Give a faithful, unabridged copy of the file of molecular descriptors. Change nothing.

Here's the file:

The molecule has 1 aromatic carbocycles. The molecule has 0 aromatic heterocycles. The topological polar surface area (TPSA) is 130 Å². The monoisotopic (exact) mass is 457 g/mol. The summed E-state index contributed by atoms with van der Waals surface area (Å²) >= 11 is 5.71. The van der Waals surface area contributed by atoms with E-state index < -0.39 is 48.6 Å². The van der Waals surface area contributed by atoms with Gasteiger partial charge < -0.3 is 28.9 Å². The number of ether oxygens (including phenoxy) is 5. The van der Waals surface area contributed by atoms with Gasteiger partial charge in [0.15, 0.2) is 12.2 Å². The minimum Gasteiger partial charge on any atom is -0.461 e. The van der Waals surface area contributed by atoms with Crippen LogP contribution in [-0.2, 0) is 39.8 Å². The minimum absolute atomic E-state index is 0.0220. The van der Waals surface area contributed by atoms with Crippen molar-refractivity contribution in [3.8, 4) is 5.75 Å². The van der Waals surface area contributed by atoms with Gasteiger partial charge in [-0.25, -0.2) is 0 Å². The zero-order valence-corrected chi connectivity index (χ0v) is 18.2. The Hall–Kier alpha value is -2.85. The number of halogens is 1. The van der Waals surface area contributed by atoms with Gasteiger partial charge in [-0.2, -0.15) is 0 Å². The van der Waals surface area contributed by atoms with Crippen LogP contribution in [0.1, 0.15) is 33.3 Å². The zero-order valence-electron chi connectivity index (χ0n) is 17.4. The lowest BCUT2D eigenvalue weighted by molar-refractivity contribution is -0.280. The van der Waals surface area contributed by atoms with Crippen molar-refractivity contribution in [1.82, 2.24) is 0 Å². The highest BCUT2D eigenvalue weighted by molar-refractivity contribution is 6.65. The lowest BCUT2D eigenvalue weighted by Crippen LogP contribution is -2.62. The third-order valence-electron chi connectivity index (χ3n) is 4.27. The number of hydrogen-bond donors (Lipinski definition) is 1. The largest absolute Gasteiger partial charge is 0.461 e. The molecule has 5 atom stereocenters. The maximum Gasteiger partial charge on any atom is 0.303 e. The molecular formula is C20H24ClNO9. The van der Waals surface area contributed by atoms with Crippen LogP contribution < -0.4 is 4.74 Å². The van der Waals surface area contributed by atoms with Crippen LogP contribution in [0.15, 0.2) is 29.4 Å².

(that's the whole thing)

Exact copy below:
The molecule has 1 aromatic carbocycles. The molecule has 0 aromatic heterocycles. The topological polar surface area (TPSA) is 130 Å². The monoisotopic (exact) mass is 457 g/mol. The summed E-state index contributed by atoms with van der Waals surface area (Å²) >= 11 is 5.71. The van der Waals surface area contributed by atoms with E-state index < -0.39 is 48.6 Å². The van der Waals surface area contributed by atoms with Gasteiger partial charge < -0.3 is 28.9 Å². The number of ether oxygens (including phenoxy) is 5. The van der Waals surface area contributed by atoms with Gasteiger partial charge in [0.15, 0.2) is 12.2 Å². The minimum Gasteiger partial charge on any atom is -0.461 e. The van der Waals surface area contributed by atoms with Crippen LogP contribution in [-0.2, 0) is 39.8 Å². The minimum absolute atomic E-state index is 0.0220. The van der Waals surface area contributed by atoms with Crippen molar-refractivity contribution in [3.8, 4) is 5.75 Å². The van der Waals surface area contributed by atoms with Gasteiger partial charge in [-0.25, -0.2) is 0 Å². The zero-order valence-corrected chi connectivity index (χ0v) is 18.2. The Hall–Kier alpha value is -2.85. The number of halogens is 1. The van der Waals surface area contributed by atoms with Gasteiger partial charge in [-0.2, -0.15) is 0 Å². The van der Waals surface area contributed by atoms with Crippen LogP contribution in [0.1, 0.15) is 33.3 Å². The zero-order valence-electron chi connectivity index (χ0n) is 17.4. The lowest BCUT2D eigenvalue weighted by molar-refractivity contribution is -0.280. The van der Waals surface area contributed by atoms with Crippen molar-refractivity contribution in [1.82, 2.24) is 0 Å². The highest BCUT2D eigenvalue weighted by molar-refractivity contribution is 6.65. The lowest BCUT2D eigenvalue weighted by Crippen LogP contribution is -2.62. The third-order valence-electron chi connectivity index (χ3n) is 4.27. The number of hydrogen-bond donors (Lipinski definition) is 1. The largest absolute Gasteiger partial charge is 0.461 e. The molecule has 5 atom stereocenters. The maximum Gasteiger partial charge on any atom is 0.303 e. The molecular formula is C20H24ClNO9. The van der Waals surface area contributed by atoms with Crippen LogP contribution < -0.4 is 4.74 Å². The van der Waals surface area contributed by atoms with Crippen LogP contribution in [0.15, 0.2) is 29.4 Å².